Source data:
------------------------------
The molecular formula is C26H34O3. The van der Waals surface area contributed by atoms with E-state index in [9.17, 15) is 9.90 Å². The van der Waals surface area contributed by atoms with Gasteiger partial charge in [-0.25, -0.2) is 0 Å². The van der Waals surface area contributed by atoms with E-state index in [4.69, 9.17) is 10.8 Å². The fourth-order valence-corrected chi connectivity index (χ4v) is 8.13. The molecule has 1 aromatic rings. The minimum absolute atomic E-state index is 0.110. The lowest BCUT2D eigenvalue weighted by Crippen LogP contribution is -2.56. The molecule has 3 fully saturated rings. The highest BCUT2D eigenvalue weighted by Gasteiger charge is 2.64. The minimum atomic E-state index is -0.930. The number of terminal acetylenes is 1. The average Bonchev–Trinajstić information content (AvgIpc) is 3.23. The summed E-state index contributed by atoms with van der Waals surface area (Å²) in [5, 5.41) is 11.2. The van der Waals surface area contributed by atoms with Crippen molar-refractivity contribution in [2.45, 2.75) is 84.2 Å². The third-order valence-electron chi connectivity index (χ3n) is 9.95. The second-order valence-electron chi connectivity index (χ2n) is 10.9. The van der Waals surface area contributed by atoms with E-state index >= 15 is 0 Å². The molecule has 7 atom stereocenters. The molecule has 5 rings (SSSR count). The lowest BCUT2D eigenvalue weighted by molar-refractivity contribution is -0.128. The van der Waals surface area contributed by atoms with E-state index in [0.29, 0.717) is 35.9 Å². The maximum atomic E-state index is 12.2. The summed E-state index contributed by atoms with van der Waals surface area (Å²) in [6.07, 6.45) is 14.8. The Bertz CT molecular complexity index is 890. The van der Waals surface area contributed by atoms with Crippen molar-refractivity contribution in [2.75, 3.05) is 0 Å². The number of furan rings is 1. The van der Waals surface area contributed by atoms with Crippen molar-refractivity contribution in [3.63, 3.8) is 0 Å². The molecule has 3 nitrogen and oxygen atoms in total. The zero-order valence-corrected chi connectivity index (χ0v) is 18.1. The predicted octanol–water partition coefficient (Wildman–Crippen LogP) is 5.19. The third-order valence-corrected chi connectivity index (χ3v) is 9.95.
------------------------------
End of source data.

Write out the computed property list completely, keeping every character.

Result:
The molecular formula is C26H34O3. The van der Waals surface area contributed by atoms with E-state index in [9.17, 15) is 9.90 Å². The van der Waals surface area contributed by atoms with Gasteiger partial charge in [-0.25, -0.2) is 0 Å². The van der Waals surface area contributed by atoms with E-state index in [4.69, 9.17) is 10.8 Å². The fourth-order valence-corrected chi connectivity index (χ4v) is 8.13. The molecule has 1 aromatic rings. The minimum absolute atomic E-state index is 0.110. The lowest BCUT2D eigenvalue weighted by Crippen LogP contribution is -2.56. The molecule has 3 fully saturated rings. The highest BCUT2D eigenvalue weighted by Gasteiger charge is 2.64. The minimum atomic E-state index is -0.930. The number of terminal acetylenes is 1. The average Bonchev–Trinajstić information content (AvgIpc) is 3.23. The summed E-state index contributed by atoms with van der Waals surface area (Å²) in [5, 5.41) is 11.2. The van der Waals surface area contributed by atoms with Crippen molar-refractivity contribution in [2.45, 2.75) is 84.2 Å². The third-order valence-electron chi connectivity index (χ3n) is 9.95. The second-order valence-electron chi connectivity index (χ2n) is 10.9. The van der Waals surface area contributed by atoms with E-state index >= 15 is 0 Å². The molecule has 7 atom stereocenters. The molecule has 5 rings (SSSR count). The lowest BCUT2D eigenvalue weighted by molar-refractivity contribution is -0.128. The van der Waals surface area contributed by atoms with E-state index in [0.29, 0.717) is 35.9 Å². The maximum atomic E-state index is 12.2. The summed E-state index contributed by atoms with van der Waals surface area (Å²) in [6.07, 6.45) is 14.8. The Bertz CT molecular complexity index is 890. The van der Waals surface area contributed by atoms with Crippen molar-refractivity contribution in [2.75, 3.05) is 0 Å². The number of furan rings is 1. The van der Waals surface area contributed by atoms with Crippen molar-refractivity contribution in [3.63, 3.8) is 0 Å². The molecule has 3 nitrogen and oxygen atoms in total. The zero-order valence-corrected chi connectivity index (χ0v) is 18.1. The predicted octanol–water partition coefficient (Wildman–Crippen LogP) is 5.19. The third-order valence-corrected chi connectivity index (χ3v) is 9.95.